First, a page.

Physics was one of the first sciences which helped develop the modern “scientific method”. One of the processes in the scientific method involves controlling of variables during an experiment. Performing an experiment in this manner one can possibly find the effect of the independent variable on a dependent variable. In this manner, we are supposed to find out if there is any causal link/correlation between the variables. This method was seen as a hallmark of true science and was widely adopted while discovering and developing new other disciplines.
Now in the case of psychology and behavioural sciences, we have a long-running debate regarding the effects of nature and nurture on human growth and development. By nature here it is meant our genetic make-up, while by nurture it is meant the environment (both physical and social) around us. For long people have tried to establish the link between nature/nurture and various aspects of human growth and development. This dichotomy has a deeper connection to the nature of knowledge and learning, which in turn in related to the two basic schools of philosophy: empiricism and rationalism. In the extreme forms, put very crudely, empiricism proposes that we can gain knowledge through our sense organs only, while rationalism proposes that we make sense of the world in our mind only. For example, in The Matrix the machines have developed a simulation which makes the human mind “experience” the world only in the mind. When Morpheus asks Neo
What is real? How do you define ‘real’? If you’re talking about what you can feel, what you can smell, what you can taste and see, then ‘real’ is simply electrical signals interpreted by your brain.
Here Morpheus is actually subscribing to the rationalist school as he denies that our sense organs are the primary source of our knowledge. In The Matrix the brain is simulated and it doesn’t know it is being simulated. How can we ever know? This is exemplified further by many Gedanken experiments which have been brought out by psychologists and philosophers. The Brain in a Vat is an example of such experiments.
On the other hand, the other extreme form of human development from empiricists would be considering humans a tabula rasa. In this perspective, the human brain is not born with any innate capabilities. And it is the experience with the physical world through the sense organs makes us understand the world. Thus, in this case, the environment is the factor on which our growth and development occur.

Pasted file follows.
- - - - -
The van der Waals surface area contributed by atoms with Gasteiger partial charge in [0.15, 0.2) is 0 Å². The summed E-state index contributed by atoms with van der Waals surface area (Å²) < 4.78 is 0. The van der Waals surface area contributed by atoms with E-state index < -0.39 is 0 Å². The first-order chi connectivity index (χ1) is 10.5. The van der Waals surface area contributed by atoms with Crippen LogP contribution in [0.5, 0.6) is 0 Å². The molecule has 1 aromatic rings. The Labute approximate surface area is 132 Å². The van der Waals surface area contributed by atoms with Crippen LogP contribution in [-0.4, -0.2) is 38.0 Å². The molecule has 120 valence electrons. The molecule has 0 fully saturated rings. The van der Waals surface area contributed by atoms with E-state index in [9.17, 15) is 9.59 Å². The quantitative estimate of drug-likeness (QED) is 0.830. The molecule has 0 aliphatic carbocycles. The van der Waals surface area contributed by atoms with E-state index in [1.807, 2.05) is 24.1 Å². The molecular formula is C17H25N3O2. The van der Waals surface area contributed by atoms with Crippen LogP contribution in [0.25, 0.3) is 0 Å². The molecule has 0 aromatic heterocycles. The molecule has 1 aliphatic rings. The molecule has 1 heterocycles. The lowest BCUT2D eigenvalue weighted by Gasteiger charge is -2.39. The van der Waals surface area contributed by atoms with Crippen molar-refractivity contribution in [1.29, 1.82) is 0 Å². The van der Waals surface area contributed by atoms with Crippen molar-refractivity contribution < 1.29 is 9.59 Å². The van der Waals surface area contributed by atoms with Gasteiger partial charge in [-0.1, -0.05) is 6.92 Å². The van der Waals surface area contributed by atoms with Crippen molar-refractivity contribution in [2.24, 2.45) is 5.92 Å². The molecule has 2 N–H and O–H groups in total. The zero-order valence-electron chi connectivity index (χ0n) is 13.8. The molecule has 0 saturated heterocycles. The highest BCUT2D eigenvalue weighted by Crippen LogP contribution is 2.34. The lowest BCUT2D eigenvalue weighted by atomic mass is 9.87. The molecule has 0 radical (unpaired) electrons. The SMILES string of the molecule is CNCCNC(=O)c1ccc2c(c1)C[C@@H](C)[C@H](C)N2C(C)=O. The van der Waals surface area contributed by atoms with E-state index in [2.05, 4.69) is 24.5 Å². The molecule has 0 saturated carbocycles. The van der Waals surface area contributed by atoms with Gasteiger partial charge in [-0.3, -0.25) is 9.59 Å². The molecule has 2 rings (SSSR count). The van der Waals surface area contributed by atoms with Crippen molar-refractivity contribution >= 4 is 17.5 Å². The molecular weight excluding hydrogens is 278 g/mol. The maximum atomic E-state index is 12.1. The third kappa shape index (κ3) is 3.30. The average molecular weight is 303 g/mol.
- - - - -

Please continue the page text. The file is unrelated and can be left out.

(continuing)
Now coming back to nature vs nurture debate, whether people believe in either depends strongly on the orientation and grounding people have regarding how the society works. We will see what is the basis both philosophical, epistemological and political when people subscribe to these viewpoints. First some thoughts on what exactly we mean by human growth and development in this context. We all see human babies grow from infants who are incapable of talking, understanding, even walking for that matter to being adults in a society who can talk, understand and do a variety of other things which infant versions of ours are not capable. How does this change occur, over let’s say a span of 15-20 years or so? Are we predestined by our genes to develop in a particular way, or does our immediate environment play a fundamental and crucial role in making this happen? What is the nature of learning and what is it dependent upon? Physical growth can be perhaps linked to the unfolding of the genetic predispositions that we have. For example, physical maturity occurs with age. Piaget has given us evidence on the basis of the so-called Piagetian tasks that thinking also matures with age and is a universal phenomenon across cultures.
But what happens to our thinking or our behaviours are they too natural and will occur even if we are not in contact with the society? People have thought over this question for a long time. We will discuss the evidence that people over the last 200 years or so have put up in support of each side, which is related to the title of the post.
In general, there are two groups who subscribe to the primacy of nurture in human development. The first group is of the people who are usually are influenced by Marxism and have a left orientation tend to favour nurture more than the nature aspect. According to them the social environment, including the socio-economic status of the family influence the way in which humans develop and learn. For this school of thought, the genetic composition (nature) of the individual has little or no effect on the way the individual develops or learns. This is in line with the central tenets of Marxism, in which capital plays a fundamental role in the way society works. The construct of cultural capital is a good way to understand how this group, in general, thinks about the effects of society and societal factors on human growth and development.